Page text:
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With this post, we will be taking a look at some of the more important structural features unique to credit agreements. Credit agreements, like corporate transaction agreements generally, contain representations and warranties, covenants, closing conditions and the like. However, credit agreements have structural features special to themselves. The features discussed below include credit agreements with multiple lenders, revolving loans and term loans, PIK and cash pay interest, events of default and financial covenants.
Multiple Lenders: Credit agreements, by their very nature, involve the making of loans by a lender to a borrower. Some credit agreements provide, however, for more than one lender party. These multi-lender credit agreements (often called “syndicated loan credit agreements”) introduce a number of special provisions. Let’s discuss two of them.
Multiple Lenders/Decision-Making Issues: The multiple lender credit agreement must provide for how decisions should be made by the lenders. Typically, credit agreements draw a distinction between, on the hand, lender group decisions that can be decided by the affirmative vote of lenders holding a majority (or sometimes a supermajority) of the principal amount of loans outstanding and, on the other hand, lender group decisions that can be decided only by the affirmative vote of each and every lender. Falling into the first group of “majority vote” lender decisions are, for example, those decisions relating to whether to enforce certain provisions (such as loan payment acceleration upon a borrower default) or whether certain credit agreement provisions can be amended.
The second group of “unanimous vote” lender decisions includes those that involve amending the credit agreement to commit lenders to providing financial accommodations to the borrower beyond those currently called for by the credit agreement (such as providing for an increase in the amount to be lent to the borrower). Another example where a unanimous vote of lenders is often required is a decision by the lenders that would diminish lender rights (such as by extending the maturity date of the loans made under the credit agreement).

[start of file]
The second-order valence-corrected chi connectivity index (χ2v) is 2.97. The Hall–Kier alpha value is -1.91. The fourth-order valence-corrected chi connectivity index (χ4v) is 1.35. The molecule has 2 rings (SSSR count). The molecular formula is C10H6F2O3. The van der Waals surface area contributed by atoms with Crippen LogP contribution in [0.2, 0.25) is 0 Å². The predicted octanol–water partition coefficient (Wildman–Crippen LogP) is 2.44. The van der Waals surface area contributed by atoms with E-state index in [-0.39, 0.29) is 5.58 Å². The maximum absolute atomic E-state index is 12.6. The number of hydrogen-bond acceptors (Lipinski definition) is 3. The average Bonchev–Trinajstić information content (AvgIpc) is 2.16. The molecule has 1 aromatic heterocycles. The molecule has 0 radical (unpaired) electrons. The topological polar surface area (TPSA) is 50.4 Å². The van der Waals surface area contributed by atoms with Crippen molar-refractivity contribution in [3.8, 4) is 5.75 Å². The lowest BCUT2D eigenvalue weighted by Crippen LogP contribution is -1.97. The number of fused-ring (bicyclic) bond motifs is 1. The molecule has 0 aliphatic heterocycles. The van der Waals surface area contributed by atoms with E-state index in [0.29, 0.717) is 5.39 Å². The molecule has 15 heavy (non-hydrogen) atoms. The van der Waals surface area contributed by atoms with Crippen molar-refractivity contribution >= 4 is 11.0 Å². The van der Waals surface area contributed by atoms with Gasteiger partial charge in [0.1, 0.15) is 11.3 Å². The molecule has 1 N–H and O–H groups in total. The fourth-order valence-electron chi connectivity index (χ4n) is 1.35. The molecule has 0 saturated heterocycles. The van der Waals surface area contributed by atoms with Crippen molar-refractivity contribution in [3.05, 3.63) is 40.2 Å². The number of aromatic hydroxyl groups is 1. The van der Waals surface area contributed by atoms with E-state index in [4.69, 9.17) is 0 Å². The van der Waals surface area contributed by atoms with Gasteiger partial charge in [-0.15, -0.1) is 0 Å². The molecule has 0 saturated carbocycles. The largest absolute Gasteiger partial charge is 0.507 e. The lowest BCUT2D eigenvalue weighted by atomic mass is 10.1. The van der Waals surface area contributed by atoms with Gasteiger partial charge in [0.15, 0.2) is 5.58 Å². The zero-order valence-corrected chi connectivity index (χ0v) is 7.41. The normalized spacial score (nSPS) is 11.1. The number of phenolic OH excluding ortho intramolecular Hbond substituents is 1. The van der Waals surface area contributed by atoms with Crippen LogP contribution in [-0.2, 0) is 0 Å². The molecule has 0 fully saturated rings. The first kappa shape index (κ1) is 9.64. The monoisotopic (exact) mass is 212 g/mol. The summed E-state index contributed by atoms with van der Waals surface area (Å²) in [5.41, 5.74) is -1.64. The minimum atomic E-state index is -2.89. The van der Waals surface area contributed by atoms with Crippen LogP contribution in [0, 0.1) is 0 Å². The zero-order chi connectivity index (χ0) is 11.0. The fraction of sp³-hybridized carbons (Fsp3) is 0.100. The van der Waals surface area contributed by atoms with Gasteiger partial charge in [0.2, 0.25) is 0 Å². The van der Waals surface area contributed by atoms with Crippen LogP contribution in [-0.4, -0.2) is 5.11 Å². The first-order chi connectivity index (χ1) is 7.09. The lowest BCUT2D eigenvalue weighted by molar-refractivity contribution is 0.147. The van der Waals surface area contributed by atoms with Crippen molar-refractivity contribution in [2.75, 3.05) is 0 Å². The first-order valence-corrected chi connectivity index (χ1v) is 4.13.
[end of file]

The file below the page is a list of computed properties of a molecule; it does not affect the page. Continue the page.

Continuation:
Multiple Lenders/Loan Trading Issues: Unlike most other types of corporate transactions, a very active secondary market (the “loan trading market”) exists in which lender parties to multi-lender credit agreements can sell their rights and obligations under the credit agreement to third-parties who are not already parties to the credit agreement. Confronted with this loan trading possibility, lenders who are already “in” the credit agreement (and borrower itself) will want some control over just who can join the lender group upon a purchase of an exiting lender’s rights and obligations. Not surprisingly, credit agreements contain provisions that, while authorizing the transfer of lender rights and obligations, also limit these transfers in significant ways. Examples of these limiting provisions include requiring that a prospective new lender exceed a certain financial size (in order to increase the likelihood that the new lender will be able to satisfy future loan funding obligations) or prohibiting a competitor of the borrower from becoming a lender.